Greek liturgy also includes the early third-century Apostolic Tradition of Hippolytus that provides us with liturgies for baptism and Holy Eucharist (baptismal regulations are also present in the Didache). The Greek Orthodox Archdiocese of America provides us with liturgical texts for daily prayer, some of which are ancient and early Byzantine as well. The living tradition of Orthodox liturgy is replete with ancient and Early Byzantine prayers.
In the West, our ancient and early mediaeval prayers come to us in a few forms. For collects and other prayers for use in the Eucharist, keyed to the church year, we have three main sacramentaries, each named after a pope although none of them definitively by its eponymous pope: the Leonine Sacramentary (c. 600), the Gelasian Sacramentary (two versions, one mid-600s and one post-750), and the Gregorian Sacramentary (most popular form from Charlemagne’s time, c. 800). We also have the Bobbio Missal, a seventh-century mass-book of Gallic type from northern Italy. These are great sources for beautiful prayers, and we know Cranmer used the Gelasian in preparing the Book of Common Prayer.
Beyond the Eucharist (which is what most secondary sources on liturgy discuss, except [of course] Robert Taft’s The Liturgy of the Hours in East and West), we have access to the hymns of St Ambrose, Prudentius, Venantius Fortunatus as well as various prayers from the likes of St Columba of Iona and scattered amidst the writings of the various Latin Fathers. When the western Divine Office starts appearing in monastic breviaries and lay books of hours in the High and Late Middle Ages, the shape of the Office and the content of much of the prayers drew upon this early period.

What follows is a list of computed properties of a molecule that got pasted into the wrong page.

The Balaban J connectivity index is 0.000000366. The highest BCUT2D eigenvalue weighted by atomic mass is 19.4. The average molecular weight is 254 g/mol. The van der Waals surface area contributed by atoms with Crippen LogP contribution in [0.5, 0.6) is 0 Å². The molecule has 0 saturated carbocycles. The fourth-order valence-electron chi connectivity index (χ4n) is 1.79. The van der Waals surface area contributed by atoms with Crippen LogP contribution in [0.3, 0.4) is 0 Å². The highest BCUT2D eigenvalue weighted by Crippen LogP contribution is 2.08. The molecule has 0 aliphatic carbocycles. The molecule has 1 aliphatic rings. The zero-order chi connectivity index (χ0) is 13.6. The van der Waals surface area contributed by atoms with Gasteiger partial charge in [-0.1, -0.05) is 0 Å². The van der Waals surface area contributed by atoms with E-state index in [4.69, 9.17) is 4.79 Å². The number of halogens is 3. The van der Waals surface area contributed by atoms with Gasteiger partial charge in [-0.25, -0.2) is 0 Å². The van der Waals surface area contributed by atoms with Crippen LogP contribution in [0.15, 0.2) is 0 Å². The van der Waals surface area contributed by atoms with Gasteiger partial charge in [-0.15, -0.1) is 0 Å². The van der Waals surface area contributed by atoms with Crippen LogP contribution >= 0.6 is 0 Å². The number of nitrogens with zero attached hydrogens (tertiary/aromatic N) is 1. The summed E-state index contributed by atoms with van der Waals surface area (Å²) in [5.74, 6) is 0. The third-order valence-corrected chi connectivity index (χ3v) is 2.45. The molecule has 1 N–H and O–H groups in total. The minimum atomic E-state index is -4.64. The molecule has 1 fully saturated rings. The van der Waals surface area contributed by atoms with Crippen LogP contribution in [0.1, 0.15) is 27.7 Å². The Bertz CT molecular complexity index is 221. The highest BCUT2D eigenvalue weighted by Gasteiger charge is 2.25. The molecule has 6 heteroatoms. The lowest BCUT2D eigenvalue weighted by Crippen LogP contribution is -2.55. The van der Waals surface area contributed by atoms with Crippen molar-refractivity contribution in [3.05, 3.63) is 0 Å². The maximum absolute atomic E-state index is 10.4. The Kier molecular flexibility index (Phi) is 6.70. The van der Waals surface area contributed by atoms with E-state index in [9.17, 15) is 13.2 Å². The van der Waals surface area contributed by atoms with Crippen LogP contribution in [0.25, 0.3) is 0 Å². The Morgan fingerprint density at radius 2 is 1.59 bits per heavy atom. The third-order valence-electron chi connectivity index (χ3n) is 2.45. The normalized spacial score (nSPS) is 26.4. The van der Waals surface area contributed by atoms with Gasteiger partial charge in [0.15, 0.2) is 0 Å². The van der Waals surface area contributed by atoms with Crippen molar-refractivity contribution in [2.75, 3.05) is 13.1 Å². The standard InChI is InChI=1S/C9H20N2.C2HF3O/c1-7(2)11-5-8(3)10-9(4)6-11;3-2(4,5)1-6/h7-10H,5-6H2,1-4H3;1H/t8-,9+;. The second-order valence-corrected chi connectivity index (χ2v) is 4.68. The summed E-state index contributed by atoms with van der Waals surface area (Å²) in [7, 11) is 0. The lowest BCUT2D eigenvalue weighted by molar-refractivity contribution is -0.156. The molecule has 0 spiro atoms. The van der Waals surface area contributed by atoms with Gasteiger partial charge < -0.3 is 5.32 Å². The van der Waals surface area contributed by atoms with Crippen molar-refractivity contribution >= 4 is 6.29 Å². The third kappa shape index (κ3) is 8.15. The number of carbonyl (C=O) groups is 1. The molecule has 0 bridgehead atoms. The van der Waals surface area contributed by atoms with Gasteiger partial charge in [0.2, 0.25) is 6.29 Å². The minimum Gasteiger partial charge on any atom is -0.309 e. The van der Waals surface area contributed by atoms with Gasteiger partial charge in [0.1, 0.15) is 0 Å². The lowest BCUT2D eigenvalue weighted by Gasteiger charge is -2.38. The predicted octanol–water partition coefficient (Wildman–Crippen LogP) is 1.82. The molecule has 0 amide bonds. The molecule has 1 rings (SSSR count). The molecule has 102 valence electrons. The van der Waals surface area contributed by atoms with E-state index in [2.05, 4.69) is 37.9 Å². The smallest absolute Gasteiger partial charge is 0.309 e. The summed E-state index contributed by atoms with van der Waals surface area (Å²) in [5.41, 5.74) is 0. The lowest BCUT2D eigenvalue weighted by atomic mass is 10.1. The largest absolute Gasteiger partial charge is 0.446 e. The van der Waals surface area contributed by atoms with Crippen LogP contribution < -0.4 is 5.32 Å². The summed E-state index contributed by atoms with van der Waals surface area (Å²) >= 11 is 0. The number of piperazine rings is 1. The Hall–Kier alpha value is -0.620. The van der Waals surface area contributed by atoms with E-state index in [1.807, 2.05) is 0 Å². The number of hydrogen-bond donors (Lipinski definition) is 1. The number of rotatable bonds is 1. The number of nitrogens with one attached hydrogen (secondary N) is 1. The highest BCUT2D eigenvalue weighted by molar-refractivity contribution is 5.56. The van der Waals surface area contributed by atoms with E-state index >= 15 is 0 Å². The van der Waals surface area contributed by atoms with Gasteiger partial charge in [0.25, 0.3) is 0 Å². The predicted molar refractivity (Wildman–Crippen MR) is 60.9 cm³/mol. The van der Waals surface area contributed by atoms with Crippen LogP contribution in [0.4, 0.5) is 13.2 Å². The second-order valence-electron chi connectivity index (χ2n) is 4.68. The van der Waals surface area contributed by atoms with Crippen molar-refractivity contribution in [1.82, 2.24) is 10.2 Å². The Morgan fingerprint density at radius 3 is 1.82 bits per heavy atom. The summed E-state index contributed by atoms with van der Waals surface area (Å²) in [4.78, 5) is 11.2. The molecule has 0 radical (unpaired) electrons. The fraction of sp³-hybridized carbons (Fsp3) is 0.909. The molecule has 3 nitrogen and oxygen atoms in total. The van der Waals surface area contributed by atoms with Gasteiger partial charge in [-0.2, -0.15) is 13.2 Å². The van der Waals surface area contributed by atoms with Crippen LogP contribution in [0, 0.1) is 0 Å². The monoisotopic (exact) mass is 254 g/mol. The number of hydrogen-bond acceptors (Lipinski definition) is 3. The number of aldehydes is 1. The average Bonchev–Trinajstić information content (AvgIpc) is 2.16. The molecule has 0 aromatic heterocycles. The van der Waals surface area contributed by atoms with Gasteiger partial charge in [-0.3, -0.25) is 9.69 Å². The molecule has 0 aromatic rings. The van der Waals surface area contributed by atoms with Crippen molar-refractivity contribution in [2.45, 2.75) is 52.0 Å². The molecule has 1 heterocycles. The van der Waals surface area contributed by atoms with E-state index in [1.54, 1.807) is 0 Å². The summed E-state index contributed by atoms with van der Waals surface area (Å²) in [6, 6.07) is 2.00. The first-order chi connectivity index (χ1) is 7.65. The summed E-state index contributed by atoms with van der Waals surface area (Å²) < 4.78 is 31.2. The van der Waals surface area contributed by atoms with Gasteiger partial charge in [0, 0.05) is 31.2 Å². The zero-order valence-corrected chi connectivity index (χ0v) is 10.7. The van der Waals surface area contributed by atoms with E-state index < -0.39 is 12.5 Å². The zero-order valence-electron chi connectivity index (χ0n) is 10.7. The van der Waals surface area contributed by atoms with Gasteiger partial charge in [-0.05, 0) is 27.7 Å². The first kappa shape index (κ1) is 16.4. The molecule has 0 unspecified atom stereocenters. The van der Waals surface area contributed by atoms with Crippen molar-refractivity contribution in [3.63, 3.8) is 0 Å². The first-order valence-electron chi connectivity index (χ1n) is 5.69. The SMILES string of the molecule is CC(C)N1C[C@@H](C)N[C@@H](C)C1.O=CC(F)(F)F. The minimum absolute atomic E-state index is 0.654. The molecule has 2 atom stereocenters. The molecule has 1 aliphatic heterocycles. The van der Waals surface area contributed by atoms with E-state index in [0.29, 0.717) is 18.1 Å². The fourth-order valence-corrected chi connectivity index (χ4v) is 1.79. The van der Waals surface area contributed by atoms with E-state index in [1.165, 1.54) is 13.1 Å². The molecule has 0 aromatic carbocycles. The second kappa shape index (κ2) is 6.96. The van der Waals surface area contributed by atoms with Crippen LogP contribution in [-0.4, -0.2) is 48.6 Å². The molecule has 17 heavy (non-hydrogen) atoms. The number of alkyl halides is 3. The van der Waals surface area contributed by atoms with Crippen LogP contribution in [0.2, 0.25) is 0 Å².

In fact, in researching this post I became aware of several sources/areas for the Office in the Early Middle Ages. For example, one of our earliest office books the Antiphoner of Compiègne, from the 870s; images of the manuscript itself are online. Elsewhere is a book whose title I’d seen but not apprehended, the Antiphoner of Bangor (mid-600s?). From 1079 in Ireland comes the Psalter of Ricemarch – many office books of the Early Middle Ages were Psalters with extra prayers added, to be used according to the custom of the Rule of St Benedict or one’s local monastery. The monastery of Sankt Gall was also a source for liturgical production (e.g. the lovely Alleluyatic sequence, ‘Cantemus cuncti melodum’, is attributed to Notker the Stammerer). Two sources from the early 1000s worth mentioning are Aelfwine’s prayer book (c. 1025), recently edited by Beate Güzel for the Henry Bradshaw Society in 2009 and The Prayers and Meditations of St Anselm, available as a Penguin Classic!
The sources are many, but for the West the earliest liturgical books exist only in Latin; I’ll put something together for them like I did for medieval mystics. If you do get to access these, you will enjoy rich treasures from the storehouse of our forebears in the faith. I promise.
Before I leave the topic, modern books of translated prayers from early mediaeval insular Christianity (‘Celtic’ and Anglo-Saxon) abound. Some of these prayers are genuine, some are not; of those that are not, some are better than others. These prayers have proven very popular of late in the generation of new liturgies, though. I’d like to see what modern liturgists could do if they had available the riches of the earliest sacramentaries, missals, hymnaries, and office books!
This liturgical aspect of a missional church interests and excites me for more than the obvious reasons. I think that prayer must be at the centre of our lives as individuals as well as churches. If we want to see transformation occur in our own hearts as well as in the communities around us, we need to encounter the living God. The witness of Scripture and Christian history tells us that this happens when we set aside time for prayer and worship.
Indeed, Baptist preacher John Piper even notes that worship is our true end; mission exists because worship does not.
This is our chief activity.